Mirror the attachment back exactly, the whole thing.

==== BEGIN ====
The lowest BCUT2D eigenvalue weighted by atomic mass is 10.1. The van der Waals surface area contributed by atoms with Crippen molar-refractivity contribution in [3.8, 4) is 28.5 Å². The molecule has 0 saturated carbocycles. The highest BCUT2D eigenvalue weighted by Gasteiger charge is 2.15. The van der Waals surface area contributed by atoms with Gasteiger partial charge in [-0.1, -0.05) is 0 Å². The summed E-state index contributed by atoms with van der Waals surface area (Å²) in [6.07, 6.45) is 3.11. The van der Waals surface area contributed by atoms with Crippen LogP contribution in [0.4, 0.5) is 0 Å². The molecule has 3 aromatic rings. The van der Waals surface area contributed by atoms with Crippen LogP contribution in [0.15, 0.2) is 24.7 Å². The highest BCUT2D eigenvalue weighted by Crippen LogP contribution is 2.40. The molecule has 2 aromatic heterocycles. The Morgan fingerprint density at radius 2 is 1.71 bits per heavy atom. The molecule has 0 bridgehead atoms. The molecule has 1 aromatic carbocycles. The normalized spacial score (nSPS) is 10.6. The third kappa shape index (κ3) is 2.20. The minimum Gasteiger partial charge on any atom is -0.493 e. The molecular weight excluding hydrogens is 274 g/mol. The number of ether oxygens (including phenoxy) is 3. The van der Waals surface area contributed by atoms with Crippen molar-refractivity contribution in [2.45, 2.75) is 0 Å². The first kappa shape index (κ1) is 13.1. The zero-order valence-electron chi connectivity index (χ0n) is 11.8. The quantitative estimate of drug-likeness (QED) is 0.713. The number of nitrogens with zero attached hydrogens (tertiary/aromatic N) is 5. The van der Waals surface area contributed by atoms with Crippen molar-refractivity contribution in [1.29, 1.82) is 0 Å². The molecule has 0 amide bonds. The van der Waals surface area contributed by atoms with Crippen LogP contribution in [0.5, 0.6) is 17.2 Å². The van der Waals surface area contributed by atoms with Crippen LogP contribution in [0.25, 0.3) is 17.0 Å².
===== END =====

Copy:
The lowest BCUT2D eigenvalue weighted by atomic mass is 10.1. The van der Waals surface area contributed by atoms with Crippen molar-refractivity contribution in [3.8, 4) is 28.5 Å². The molecule has 0 saturated carbocycles. The highest BCUT2D eigenvalue weighted by Gasteiger charge is 2.15. The van der Waals surface area contributed by atoms with Gasteiger partial charge in [-0.1, -0.05) is 0 Å². The summed E-state index contributed by atoms with van der Waals surface area (Å²) in [6.07, 6.45) is 3.11. The van der Waals surface area contributed by atoms with Crippen LogP contribution in [0.4, 0.5) is 0 Å². The molecule has 3 aromatic rings. The van der Waals surface area contributed by atoms with Crippen LogP contribution in [0.15, 0.2) is 24.7 Å². The highest BCUT2D eigenvalue weighted by Crippen LogP contribution is 2.40. The molecule has 2 aromatic heterocycles. The Morgan fingerprint density at radius 2 is 1.71 bits per heavy atom. The molecule has 0 bridgehead atoms. The molecule has 1 aromatic carbocycles. The normalized spacial score (nSPS) is 10.6. The third kappa shape index (κ3) is 2.20. The minimum Gasteiger partial charge on any atom is -0.493 e. The molecular weight excluding hydrogens is 274 g/mol. The number of ether oxygens (including phenoxy) is 3. The van der Waals surface area contributed by atoms with Crippen molar-refractivity contribution in [2.45, 2.75) is 0 Å². The first kappa shape index (κ1) is 13.1. The zero-order valence-electron chi connectivity index (χ0n) is 11.8. The quantitative estimate of drug-likeness (QED) is 0.713. The number of nitrogens with zero attached hydrogens (tertiary/aromatic N) is 5. The van der Waals surface area contributed by atoms with Crippen molar-refractivity contribution in [1.29, 1.82) is 0 Å². The molecule has 0 amide bonds. The van der Waals surface area contributed by atoms with Crippen LogP contribution in [0.5, 0.6) is 17.2 Å². The van der Waals surface area contributed by atoms with Crippen LogP contribution in [0.25, 0.3) is 17.0 Å².